Opening ‘Harry Potter and the Chamber of Secrets in Concert’ in OKC

From a flying car and a fighting tree to a determined house elf and a terrifying monster, the cinematic and musical magic of the second ‘Harry Potter’ film comes to Oklahoma City.

For the second spring in a row, the “Harry Potter Film Concert Series” enchants two performances at Civic Center Music Hall. “Harry Potter and the Chamber of Secrets in Concert” takes place on Friday, April 26 at 7:30 PM and Saturday, April 27 at 2:00 PM at the venerable downtown OKC venue.

Both performances will feature a full symphony orchestra performing the entire score of the 2002 film “Harry Potter and the Chamber of Secrets” live, while the entire film is projected onto a huge high-definition screen.

What can film and music fans expect from the ‘Harry Potter Film Concert Series?’

Directed by Chris Columbus, the second film in the blockbuster film franchise is adapted from the second novel in British author JK Rowling’s best-selling seven-book series and features music by legendary Oscar-nominated composer John Williams.

“(With) ‘Harry Potter,’ these scores are so incredibly iconic. People know the theme. It doesn’t matter how old you are, people recognize it,” says conductor Shih-Hung Young, who will handle the baton for the upcoming OKC -concerts. .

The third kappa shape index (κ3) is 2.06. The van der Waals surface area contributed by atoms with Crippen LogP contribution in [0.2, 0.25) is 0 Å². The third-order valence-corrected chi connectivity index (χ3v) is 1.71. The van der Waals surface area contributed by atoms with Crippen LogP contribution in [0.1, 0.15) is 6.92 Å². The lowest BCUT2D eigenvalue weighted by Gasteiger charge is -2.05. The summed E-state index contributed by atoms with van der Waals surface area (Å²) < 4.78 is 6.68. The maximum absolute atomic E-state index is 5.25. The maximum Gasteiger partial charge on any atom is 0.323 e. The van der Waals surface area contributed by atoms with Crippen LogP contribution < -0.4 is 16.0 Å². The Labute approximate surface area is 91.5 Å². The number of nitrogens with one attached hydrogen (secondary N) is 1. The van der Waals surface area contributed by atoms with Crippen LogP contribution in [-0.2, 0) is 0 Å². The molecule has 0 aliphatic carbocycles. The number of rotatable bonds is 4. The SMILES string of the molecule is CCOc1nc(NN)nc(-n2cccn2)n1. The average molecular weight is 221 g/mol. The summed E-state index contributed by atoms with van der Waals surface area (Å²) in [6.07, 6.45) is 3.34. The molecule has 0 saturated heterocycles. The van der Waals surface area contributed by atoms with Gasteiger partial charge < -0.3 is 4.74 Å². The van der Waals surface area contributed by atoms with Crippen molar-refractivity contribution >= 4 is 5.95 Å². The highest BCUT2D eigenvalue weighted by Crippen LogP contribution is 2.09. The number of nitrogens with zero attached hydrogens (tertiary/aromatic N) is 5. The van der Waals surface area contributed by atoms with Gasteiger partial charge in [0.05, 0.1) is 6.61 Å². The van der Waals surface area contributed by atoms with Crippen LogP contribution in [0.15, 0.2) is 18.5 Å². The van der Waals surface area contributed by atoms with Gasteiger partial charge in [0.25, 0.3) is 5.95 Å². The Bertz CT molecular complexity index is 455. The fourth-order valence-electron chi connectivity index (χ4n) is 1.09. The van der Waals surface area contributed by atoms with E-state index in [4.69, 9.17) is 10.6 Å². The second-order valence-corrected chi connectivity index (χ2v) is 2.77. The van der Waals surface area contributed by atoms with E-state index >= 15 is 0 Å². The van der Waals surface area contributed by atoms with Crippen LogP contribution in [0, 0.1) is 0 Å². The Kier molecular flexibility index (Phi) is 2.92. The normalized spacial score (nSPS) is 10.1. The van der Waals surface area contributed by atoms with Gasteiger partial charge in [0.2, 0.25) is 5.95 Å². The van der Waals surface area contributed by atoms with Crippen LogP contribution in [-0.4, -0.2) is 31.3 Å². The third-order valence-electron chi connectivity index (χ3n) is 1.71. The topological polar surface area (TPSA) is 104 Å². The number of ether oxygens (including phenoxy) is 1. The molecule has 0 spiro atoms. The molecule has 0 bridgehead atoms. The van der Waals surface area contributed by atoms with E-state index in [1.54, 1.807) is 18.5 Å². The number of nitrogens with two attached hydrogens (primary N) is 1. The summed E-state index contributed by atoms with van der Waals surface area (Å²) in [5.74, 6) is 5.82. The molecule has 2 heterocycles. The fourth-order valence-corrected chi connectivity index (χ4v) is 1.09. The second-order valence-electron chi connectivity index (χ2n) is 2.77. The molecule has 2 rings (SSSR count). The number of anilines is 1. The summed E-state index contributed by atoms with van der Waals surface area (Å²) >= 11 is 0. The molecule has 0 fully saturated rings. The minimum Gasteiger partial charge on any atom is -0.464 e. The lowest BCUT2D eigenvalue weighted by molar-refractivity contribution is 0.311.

Over the past decade, performing film music live alongside the film has become a popular new frontier in the symphony world.

Young, a Chinese conductor and violinist from Taiwan, has traveled the world conducting film concerts ranging from the “Harry Potter Film Concert Series” and “Lord of the Rings: Live to Projection Trilogy & Symphony” to “Gladiator: Live ” and several Disney Live-in-Concert productions, including “The Lion King,” “Frozen” and “Toy Story.”

‘Harry Potter Film Concert Series’ toured around the world, bringing out ‘Harry Potter and the Sorcerer’s Stone in Concert’, the first film based on Rowling’s famous book series, at the Civic Center for two nearly sold-out shows this time last year. As long as the “Harry Potter” performances remain popular with OKC audiences, you can expect them to return every year until all the wizarding adventures of The Boy Who Lived have been played.

“There are eight films … so the goal is to present all eight films to the city’s audience,” Young said.

How do film concerts differ from other orchestral performances for musicians and conductors?

Ahead of his OKC “Chamber of Secrets” shows, Young spoke with The Oklahoman about the challenges and rewards of conducting live movie concerts:

Q: How did you come to do these film music concerts?

Because I am a musician myself, I have been fascinated by the film score from a very young age, perhaps more than others. But I got into this kind of conducting genre with ‘The Lord of the Rings.’ …A friend of mine was on that project and invited me to be his assistant, so that’s how I was introduced to these types of formats. I was an assistant on ‘Lord of the Rings’ for over five years… until I got the opportunity to take the stage and conduct myself.

That’s kind of my journey, how I got into this niche of conducting, so to speak, because it’s very different from conducting a regular symphony orchestra concert.

Q: Can you talk about some of those differences?

My job is to synchronize the orchestra, whatever we play, minute by minute, second by second, with the film. So in a way, the orchestra and I don’t have as much freedom to over-express ourselves, especially because we have to maintain time within the film.